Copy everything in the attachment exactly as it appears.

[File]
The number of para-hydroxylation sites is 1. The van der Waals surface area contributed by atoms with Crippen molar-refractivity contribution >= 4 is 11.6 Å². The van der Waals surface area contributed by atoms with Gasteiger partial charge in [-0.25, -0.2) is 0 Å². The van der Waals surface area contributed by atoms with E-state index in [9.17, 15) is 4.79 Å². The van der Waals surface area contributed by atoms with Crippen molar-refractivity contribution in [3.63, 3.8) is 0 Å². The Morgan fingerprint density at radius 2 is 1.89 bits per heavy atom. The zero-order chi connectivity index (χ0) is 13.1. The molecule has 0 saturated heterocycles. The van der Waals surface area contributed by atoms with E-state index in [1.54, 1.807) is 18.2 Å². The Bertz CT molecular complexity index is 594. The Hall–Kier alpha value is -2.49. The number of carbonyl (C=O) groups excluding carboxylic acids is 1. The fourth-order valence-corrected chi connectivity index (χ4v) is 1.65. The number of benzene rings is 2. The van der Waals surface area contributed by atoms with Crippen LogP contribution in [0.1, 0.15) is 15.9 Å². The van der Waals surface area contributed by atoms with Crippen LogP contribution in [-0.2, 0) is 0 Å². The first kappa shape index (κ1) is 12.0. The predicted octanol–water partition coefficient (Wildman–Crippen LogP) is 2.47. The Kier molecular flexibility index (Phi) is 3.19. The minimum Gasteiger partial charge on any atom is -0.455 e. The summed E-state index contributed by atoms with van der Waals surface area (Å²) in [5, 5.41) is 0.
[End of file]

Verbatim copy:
The number of para-hydroxylation sites is 1. The van der Waals surface area contributed by atoms with Crippen molar-refractivity contribution >= 4 is 11.6 Å². The van der Waals surface area contributed by atoms with Gasteiger partial charge in [-0.25, -0.2) is 0 Å². The van der Waals surface area contributed by atoms with E-state index in [9.17, 15) is 4.79 Å². The van der Waals surface area contributed by atoms with Crippen molar-refractivity contribution in [3.63, 3.8) is 0 Å². The Morgan fingerprint density at radius 2 is 1.89 bits per heavy atom. The zero-order chi connectivity index (χ0) is 13.1. The molecule has 0 saturated heterocycles. The van der Waals surface area contributed by atoms with E-state index in [1.54, 1.807) is 18.2 Å². The Bertz CT molecular complexity index is 594. The Hall–Kier alpha value is -2.49. The number of carbonyl (C=O) groups excluding carboxylic acids is 1. The fourth-order valence-corrected chi connectivity index (χ4v) is 1.65. The number of benzene rings is 2. The van der Waals surface area contributed by atoms with Crippen LogP contribution in [0.1, 0.15) is 15.9 Å². The van der Waals surface area contributed by atoms with Crippen LogP contribution in [-0.2, 0) is 0 Å². The first kappa shape index (κ1) is 12.0. The predicted octanol–water partition coefficient (Wildman–Crippen LogP) is 2.47. The Kier molecular flexibility index (Phi) is 3.19. The minimum Gasteiger partial charge on any atom is -0.455 e. The summed E-state index contributed by atoms with van der Waals surface area (Å²) in [5, 5.41) is 0.